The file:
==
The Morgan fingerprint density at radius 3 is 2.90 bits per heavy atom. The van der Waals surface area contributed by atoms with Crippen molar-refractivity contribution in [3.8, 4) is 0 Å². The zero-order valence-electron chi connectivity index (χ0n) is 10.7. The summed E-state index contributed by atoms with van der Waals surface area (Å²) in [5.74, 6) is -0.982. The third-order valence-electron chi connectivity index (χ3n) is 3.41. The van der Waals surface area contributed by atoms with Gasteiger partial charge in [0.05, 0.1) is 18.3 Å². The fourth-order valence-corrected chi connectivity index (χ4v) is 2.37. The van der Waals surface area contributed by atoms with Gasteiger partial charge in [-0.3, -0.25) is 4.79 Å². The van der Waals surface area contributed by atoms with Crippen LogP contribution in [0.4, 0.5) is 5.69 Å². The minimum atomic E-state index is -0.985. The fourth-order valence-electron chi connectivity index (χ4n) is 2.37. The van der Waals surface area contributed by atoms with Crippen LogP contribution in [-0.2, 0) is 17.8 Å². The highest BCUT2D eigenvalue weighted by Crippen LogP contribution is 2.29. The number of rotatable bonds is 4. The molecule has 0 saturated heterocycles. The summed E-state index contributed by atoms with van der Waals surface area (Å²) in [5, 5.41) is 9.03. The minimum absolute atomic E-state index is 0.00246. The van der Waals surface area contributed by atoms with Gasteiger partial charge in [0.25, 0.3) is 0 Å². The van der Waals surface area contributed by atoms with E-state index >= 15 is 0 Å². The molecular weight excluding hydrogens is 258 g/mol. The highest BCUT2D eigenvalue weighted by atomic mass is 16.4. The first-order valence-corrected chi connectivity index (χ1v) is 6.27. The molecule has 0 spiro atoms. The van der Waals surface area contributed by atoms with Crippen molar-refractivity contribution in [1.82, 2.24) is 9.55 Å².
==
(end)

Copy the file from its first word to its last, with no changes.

The Morgan fingerprint density at radius 3 is 2.90 bits per heavy atom. The van der Waals surface area contributed by atoms with Crippen molar-refractivity contribution in [3.8, 4) is 0 Å². The zero-order valence-electron chi connectivity index (χ0n) is 10.7. The summed E-state index contributed by atoms with van der Waals surface area (Å²) in [5.74, 6) is -0.982. The third-order valence-electron chi connectivity index (χ3n) is 3.41. The van der Waals surface area contributed by atoms with Gasteiger partial charge in [0.05, 0.1) is 18.3 Å². The fourth-order valence-corrected chi connectivity index (χ4v) is 2.37. The van der Waals surface area contributed by atoms with Gasteiger partial charge in [-0.3, -0.25) is 4.79 Å². The van der Waals surface area contributed by atoms with Crippen LogP contribution in [0.4, 0.5) is 5.69 Å². The minimum atomic E-state index is -0.985. The fourth-order valence-electron chi connectivity index (χ4n) is 2.37. The van der Waals surface area contributed by atoms with Crippen LogP contribution in [-0.2, 0) is 17.8 Å². The highest BCUT2D eigenvalue weighted by Crippen LogP contribution is 2.29. The number of rotatable bonds is 4. The molecule has 0 saturated heterocycles. The summed E-state index contributed by atoms with van der Waals surface area (Å²) in [5, 5.41) is 9.03. The minimum absolute atomic E-state index is 0.00246. The van der Waals surface area contributed by atoms with Gasteiger partial charge in [0.25, 0.3) is 0 Å². The van der Waals surface area contributed by atoms with E-state index >= 15 is 0 Å². The molecular weight excluding hydrogens is 258 g/mol. The highest BCUT2D eigenvalue weighted by atomic mass is 16.4. The first-order valence-corrected chi connectivity index (χ1v) is 6.27. The molecule has 0 spiro atoms. The van der Waals surface area contributed by atoms with Crippen molar-refractivity contribution in [1.82, 2.24) is 9.55 Å².